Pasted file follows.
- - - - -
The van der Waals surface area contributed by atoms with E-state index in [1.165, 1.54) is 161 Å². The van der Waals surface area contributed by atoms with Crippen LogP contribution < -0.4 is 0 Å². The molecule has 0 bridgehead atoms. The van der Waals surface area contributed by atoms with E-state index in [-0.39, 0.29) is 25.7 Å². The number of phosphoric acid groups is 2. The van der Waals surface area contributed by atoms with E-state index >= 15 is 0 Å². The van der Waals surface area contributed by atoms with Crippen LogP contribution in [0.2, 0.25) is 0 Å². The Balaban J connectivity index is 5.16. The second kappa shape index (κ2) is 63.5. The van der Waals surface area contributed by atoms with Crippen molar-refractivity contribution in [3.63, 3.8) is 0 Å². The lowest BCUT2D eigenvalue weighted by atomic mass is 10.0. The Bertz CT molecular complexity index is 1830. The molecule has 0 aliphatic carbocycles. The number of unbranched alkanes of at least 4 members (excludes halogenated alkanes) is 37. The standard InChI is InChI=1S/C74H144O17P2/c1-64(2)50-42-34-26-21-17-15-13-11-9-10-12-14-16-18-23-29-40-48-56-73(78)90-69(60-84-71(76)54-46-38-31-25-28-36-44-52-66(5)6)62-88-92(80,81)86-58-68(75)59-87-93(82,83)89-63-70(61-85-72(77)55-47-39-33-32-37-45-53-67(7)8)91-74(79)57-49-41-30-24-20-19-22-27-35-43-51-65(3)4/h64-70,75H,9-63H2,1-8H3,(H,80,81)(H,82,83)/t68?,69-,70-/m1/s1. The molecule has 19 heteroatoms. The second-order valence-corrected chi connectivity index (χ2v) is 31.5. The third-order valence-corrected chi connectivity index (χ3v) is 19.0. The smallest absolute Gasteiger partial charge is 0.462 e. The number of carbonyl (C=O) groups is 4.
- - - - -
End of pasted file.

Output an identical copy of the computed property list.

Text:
The van der Waals surface area contributed by atoms with E-state index in [1.165, 1.54) is 161 Å². The van der Waals surface area contributed by atoms with Crippen LogP contribution < -0.4 is 0 Å². The molecule has 0 bridgehead atoms. The van der Waals surface area contributed by atoms with E-state index in [-0.39, 0.29) is 25.7 Å². The number of phosphoric acid groups is 2. The van der Waals surface area contributed by atoms with E-state index >= 15 is 0 Å². The van der Waals surface area contributed by atoms with Crippen LogP contribution in [0.2, 0.25) is 0 Å². The Balaban J connectivity index is 5.16. The second kappa shape index (κ2) is 63.5. The van der Waals surface area contributed by atoms with Crippen molar-refractivity contribution in [3.63, 3.8) is 0 Å². The lowest BCUT2D eigenvalue weighted by atomic mass is 10.0. The Bertz CT molecular complexity index is 1830. The molecule has 0 aliphatic carbocycles. The number of unbranched alkanes of at least 4 members (excludes halogenated alkanes) is 37. The standard InChI is InChI=1S/C74H144O17P2/c1-64(2)50-42-34-26-21-17-15-13-11-9-10-12-14-16-18-23-29-40-48-56-73(78)90-69(60-84-71(76)54-46-38-31-25-28-36-44-52-66(5)6)62-88-92(80,81)86-58-68(75)59-87-93(82,83)89-63-70(61-85-72(77)55-47-39-33-32-37-45-53-67(7)8)91-74(79)57-49-41-30-24-20-19-22-27-35-43-51-65(3)4/h64-70,75H,9-63H2,1-8H3,(H,80,81)(H,82,83)/t68?,69-,70-/m1/s1. The molecule has 19 heteroatoms. The second-order valence-corrected chi connectivity index (χ2v) is 31.5. The third-order valence-corrected chi connectivity index (χ3v) is 19.0. The smallest absolute Gasteiger partial charge is 0.462 e. The number of carbonyl (C=O) groups is 4.